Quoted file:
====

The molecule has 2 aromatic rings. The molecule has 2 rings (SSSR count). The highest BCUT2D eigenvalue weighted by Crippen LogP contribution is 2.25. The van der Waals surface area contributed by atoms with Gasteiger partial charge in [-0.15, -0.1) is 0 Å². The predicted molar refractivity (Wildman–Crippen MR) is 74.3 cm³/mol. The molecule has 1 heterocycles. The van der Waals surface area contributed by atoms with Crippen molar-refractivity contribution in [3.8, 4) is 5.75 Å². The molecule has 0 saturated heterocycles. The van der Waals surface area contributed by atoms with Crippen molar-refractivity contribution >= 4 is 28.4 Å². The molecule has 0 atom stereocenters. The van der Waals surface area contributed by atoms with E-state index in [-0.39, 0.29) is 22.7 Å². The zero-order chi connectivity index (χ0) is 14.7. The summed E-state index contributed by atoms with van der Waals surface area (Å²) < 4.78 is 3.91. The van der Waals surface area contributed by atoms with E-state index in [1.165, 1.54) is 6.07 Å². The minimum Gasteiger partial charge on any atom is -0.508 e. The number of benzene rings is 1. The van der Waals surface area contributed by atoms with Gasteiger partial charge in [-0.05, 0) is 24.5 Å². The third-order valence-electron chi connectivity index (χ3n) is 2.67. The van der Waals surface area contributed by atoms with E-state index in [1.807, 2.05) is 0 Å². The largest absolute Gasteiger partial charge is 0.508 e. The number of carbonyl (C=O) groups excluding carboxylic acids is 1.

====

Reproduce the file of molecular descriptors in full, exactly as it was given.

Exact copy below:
The molecule has 2 aromatic rings. The molecule has 2 rings (SSSR count). The highest BCUT2D eigenvalue weighted by Crippen LogP contribution is 2.25. The van der Waals surface area contributed by atoms with Gasteiger partial charge in [-0.15, -0.1) is 0 Å². The predicted molar refractivity (Wildman–Crippen MR) is 74.3 cm³/mol. The molecule has 1 heterocycles. The van der Waals surface area contributed by atoms with Crippen molar-refractivity contribution in [3.8, 4) is 5.75 Å². The molecule has 0 saturated heterocycles. The van der Waals surface area contributed by atoms with Crippen molar-refractivity contribution >= 4 is 28.4 Å². The molecule has 0 atom stereocenters. The van der Waals surface area contributed by atoms with E-state index in [-0.39, 0.29) is 22.7 Å². The zero-order chi connectivity index (χ0) is 14.7. The summed E-state index contributed by atoms with van der Waals surface area (Å²) < 4.78 is 3.91. The van der Waals surface area contributed by atoms with E-state index in [1.165, 1.54) is 6.07 Å². The minimum Gasteiger partial charge on any atom is -0.508 e. The number of benzene rings is 1. The van der Waals surface area contributed by atoms with Gasteiger partial charge in [-0.05, 0) is 24.5 Å². The third-order valence-electron chi connectivity index (χ3n) is 2.67. The van der Waals surface area contributed by atoms with E-state index in [1.807, 2.05) is 0 Å². The largest absolute Gasteiger partial charge is 0.508 e. The number of carbonyl (C=O) groups excluding carboxylic acids is 1.